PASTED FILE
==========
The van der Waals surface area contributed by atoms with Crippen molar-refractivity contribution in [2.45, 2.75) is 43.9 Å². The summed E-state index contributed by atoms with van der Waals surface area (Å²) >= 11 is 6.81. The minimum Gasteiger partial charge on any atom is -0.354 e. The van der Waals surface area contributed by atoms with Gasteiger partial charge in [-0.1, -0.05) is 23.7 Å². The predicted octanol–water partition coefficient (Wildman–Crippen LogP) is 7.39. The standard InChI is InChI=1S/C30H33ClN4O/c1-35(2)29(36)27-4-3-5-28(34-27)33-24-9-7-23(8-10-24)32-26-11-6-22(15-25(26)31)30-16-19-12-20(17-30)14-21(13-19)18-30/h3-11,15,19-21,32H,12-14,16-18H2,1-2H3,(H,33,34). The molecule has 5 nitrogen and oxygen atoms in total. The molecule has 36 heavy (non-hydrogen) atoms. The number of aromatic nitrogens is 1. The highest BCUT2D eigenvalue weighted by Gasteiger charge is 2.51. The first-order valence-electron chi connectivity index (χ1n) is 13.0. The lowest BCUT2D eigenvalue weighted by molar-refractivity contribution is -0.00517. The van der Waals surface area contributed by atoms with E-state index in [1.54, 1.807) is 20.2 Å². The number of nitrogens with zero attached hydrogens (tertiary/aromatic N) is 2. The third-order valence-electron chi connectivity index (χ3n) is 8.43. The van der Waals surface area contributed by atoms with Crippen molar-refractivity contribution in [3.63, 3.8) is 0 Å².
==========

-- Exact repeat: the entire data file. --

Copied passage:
The van der Waals surface area contributed by atoms with Crippen molar-refractivity contribution in [2.45, 2.75) is 43.9 Å². The summed E-state index contributed by atoms with van der Waals surface area (Å²) >= 11 is 6.81. The minimum Gasteiger partial charge on any atom is -0.354 e. The van der Waals surface area contributed by atoms with Gasteiger partial charge in [-0.1, -0.05) is 23.7 Å². The predicted octanol–water partition coefficient (Wildman–Crippen LogP) is 7.39. The standard InChI is InChI=1S/C30H33ClN4O/c1-35(2)29(36)27-4-3-5-28(34-27)33-24-9-7-23(8-10-24)32-26-11-6-22(15-25(26)31)30-16-19-12-20(17-30)14-21(13-19)18-30/h3-11,15,19-21,32H,12-14,16-18H2,1-2H3,(H,33,34). The molecule has 5 nitrogen and oxygen atoms in total. The molecule has 36 heavy (non-hydrogen) atoms. The number of aromatic nitrogens is 1. The highest BCUT2D eigenvalue weighted by Gasteiger charge is 2.51. The first-order valence-electron chi connectivity index (χ1n) is 13.0. The lowest BCUT2D eigenvalue weighted by molar-refractivity contribution is -0.00517. The van der Waals surface area contributed by atoms with E-state index in [1.54, 1.807) is 20.2 Å². The number of nitrogens with zero attached hydrogens (tertiary/aromatic N) is 2. The third-order valence-electron chi connectivity index (χ3n) is 8.43. The van der Waals surface area contributed by atoms with Crippen molar-refractivity contribution in [3.63, 3.8) is 0 Å².